"I made the decision then to try to get involved in the sport, particularly to focus on a way to build an American presence in the European peloton. If we were able to create a program that gave US riders a little more context in Europe then we would be able to successfully bring riders over who otherwise might have stayed in the domestic scene. I did a little poking around to see who else was in this space, and immediately found Jonathan's name. He and I had a few conversations and quickly realized that he was the ideal partner in this mission."
More specifically, he invited himself to the team's 2005 launch party to meet Vaughters. "I had seen an announcement for the launch party for the TIAA-CREF team in 2005 on Cyclingnews, and that Phil Liggett was going to be at this restaurant in Denver.
"So I just called Jonathan up, cold-called him, and said 'I am a New York investor interested in finding out more'. He said something like, 'Well, I've sold all the seats already, but if you don't mind sitting in the kitchen eating with me, come on out!' I went and was really impressed with his professionalism and handling of that crowd. At the time, sure, it was a small, developmental program - but it still had this feel of real professionalism. After I met him and talked a few times, I just said to him that the way I see this sport growing in the US I want to, down the line, own a ProTour team - ridden predominantly by US riders. He said he felt like he wrote the same email to me."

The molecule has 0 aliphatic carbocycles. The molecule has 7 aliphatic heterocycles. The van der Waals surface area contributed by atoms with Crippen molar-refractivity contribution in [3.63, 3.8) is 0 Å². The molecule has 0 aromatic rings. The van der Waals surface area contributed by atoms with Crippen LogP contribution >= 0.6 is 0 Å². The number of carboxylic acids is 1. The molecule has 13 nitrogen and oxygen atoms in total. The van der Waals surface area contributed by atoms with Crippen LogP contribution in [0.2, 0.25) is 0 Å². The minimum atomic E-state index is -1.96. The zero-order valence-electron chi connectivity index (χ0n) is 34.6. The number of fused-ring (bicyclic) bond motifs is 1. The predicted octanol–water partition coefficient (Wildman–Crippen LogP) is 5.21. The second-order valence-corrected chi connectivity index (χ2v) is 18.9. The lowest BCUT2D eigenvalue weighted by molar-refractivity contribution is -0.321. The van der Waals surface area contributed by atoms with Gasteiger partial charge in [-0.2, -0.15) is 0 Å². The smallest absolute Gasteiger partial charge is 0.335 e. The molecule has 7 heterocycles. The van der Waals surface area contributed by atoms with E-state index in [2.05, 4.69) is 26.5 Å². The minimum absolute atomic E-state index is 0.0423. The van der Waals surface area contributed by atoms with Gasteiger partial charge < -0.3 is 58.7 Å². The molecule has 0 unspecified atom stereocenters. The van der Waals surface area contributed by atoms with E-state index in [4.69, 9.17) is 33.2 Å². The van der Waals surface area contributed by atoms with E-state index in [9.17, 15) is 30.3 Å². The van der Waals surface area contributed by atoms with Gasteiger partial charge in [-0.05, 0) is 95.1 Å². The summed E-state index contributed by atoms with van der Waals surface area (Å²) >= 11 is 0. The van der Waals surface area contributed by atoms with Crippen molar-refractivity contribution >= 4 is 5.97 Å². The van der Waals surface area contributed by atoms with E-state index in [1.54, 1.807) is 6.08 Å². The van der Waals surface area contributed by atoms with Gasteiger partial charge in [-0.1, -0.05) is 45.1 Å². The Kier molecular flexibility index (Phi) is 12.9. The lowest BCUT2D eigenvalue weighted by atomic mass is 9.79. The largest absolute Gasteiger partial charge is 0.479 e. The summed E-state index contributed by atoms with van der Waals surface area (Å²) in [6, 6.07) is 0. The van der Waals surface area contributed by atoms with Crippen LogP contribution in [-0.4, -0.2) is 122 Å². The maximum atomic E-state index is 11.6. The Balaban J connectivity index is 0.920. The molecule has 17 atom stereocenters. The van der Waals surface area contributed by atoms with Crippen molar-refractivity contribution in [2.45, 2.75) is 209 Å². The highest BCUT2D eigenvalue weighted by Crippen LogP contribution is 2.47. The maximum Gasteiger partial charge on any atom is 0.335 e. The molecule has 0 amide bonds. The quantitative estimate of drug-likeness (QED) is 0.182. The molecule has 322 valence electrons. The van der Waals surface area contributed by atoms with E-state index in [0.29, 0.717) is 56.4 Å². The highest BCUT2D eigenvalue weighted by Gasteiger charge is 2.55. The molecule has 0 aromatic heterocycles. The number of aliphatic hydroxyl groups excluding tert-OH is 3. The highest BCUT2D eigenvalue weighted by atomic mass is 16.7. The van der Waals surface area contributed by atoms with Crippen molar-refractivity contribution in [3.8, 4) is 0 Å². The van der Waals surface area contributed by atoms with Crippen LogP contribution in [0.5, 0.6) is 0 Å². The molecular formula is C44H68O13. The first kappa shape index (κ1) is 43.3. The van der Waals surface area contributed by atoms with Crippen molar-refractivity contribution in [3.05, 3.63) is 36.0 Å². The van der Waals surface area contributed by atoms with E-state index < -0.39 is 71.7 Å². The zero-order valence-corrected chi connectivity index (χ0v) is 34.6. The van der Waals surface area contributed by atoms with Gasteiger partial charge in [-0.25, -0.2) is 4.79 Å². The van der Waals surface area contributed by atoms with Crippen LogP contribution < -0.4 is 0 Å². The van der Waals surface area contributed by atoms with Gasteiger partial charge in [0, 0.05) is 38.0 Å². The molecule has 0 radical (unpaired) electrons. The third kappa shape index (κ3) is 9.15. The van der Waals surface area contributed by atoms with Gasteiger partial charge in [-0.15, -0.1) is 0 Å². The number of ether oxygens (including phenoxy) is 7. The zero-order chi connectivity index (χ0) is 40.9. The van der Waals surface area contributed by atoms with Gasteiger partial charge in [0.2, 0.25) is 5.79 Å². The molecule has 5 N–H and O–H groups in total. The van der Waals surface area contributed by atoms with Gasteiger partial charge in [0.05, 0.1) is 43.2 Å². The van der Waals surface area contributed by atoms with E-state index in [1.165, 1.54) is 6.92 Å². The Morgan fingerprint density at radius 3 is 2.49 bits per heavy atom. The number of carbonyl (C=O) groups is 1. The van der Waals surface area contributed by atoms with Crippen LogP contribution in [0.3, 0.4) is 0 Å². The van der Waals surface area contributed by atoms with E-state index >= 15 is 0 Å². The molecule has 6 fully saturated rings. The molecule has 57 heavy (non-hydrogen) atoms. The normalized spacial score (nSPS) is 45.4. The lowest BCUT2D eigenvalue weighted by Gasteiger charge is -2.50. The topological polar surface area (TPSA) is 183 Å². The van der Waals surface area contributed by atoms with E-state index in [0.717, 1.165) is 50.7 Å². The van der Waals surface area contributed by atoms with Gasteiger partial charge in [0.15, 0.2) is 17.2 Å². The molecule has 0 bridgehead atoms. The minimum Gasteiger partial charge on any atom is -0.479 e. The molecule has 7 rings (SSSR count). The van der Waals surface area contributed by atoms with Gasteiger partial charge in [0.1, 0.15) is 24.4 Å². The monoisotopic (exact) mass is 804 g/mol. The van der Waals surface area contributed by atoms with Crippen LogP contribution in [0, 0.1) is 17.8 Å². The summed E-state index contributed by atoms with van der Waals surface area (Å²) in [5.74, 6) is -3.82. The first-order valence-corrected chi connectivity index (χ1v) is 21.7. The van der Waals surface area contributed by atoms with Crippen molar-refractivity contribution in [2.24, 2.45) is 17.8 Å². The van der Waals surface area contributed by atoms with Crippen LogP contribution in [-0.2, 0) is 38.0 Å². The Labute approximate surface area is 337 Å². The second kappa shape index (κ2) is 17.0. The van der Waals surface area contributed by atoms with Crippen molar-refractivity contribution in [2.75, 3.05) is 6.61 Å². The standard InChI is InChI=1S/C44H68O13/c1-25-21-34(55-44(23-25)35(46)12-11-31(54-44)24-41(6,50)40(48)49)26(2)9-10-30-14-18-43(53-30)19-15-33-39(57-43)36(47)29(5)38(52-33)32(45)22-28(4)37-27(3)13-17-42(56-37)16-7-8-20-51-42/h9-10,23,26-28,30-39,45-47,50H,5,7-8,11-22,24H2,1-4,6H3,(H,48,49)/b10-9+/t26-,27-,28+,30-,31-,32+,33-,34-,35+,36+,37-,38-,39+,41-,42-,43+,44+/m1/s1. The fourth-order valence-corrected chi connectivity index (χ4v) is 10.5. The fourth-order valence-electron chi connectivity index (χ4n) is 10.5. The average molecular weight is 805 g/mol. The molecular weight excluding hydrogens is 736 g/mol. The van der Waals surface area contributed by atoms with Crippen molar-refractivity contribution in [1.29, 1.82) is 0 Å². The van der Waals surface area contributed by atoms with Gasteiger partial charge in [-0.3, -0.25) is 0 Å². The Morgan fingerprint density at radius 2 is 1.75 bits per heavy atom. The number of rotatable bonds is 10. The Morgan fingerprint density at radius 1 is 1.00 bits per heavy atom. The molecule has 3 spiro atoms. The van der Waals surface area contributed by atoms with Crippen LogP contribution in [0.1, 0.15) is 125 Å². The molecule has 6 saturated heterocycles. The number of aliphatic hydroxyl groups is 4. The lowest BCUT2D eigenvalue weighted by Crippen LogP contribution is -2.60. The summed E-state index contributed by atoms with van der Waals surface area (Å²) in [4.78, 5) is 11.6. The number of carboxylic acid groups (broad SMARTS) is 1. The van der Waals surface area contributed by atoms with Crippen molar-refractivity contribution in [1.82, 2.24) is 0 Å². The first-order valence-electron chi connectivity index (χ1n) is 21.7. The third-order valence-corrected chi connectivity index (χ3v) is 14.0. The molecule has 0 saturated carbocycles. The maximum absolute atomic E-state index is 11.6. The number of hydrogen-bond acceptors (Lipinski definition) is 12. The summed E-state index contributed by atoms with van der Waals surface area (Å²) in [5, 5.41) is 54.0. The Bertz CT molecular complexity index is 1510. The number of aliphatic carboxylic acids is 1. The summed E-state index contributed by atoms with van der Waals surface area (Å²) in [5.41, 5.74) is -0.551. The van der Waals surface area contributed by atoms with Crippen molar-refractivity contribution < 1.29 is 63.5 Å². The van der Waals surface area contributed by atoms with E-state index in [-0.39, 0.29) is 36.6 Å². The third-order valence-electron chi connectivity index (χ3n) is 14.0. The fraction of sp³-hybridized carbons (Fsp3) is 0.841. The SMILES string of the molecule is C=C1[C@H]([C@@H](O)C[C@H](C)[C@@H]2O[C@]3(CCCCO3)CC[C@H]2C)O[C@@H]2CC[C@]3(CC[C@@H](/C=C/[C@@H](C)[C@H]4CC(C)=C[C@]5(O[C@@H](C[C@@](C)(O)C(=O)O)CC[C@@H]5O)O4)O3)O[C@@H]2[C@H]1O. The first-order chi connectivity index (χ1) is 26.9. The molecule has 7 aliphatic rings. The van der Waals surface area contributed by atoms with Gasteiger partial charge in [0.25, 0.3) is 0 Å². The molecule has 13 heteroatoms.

"That was almost two years ago now and for me it has been a fantastic introduction to the sport."
An introduction indeed, as Ellis had never really participated in the sport beyond spectating to that point. "I've never raced or anything, and I live in New York City where the riding is a little challenging," he said. "Only in the last four years did I reconnect to the bike, riding in Central Park."
Ellis said that his desire to be anonymous was in part due to him still finding his way in the sport.
"I think for me I was really new to the sport. I still don't understand what all the political bodies are and their vested interests. So my first couple of years I wanted to be certain that the idea Jonathan and I hatched was one we could follow through on. So now I feel, with the way the program went last year, and now that we are a pro continental team along with our plans for 2007 and 2008, that we are on the right track. Suddenly it feels OK to be known as the person who is part of this organization - it feels appealing. I wasn't trying to be mysterious before, I just didn't think anyone would care."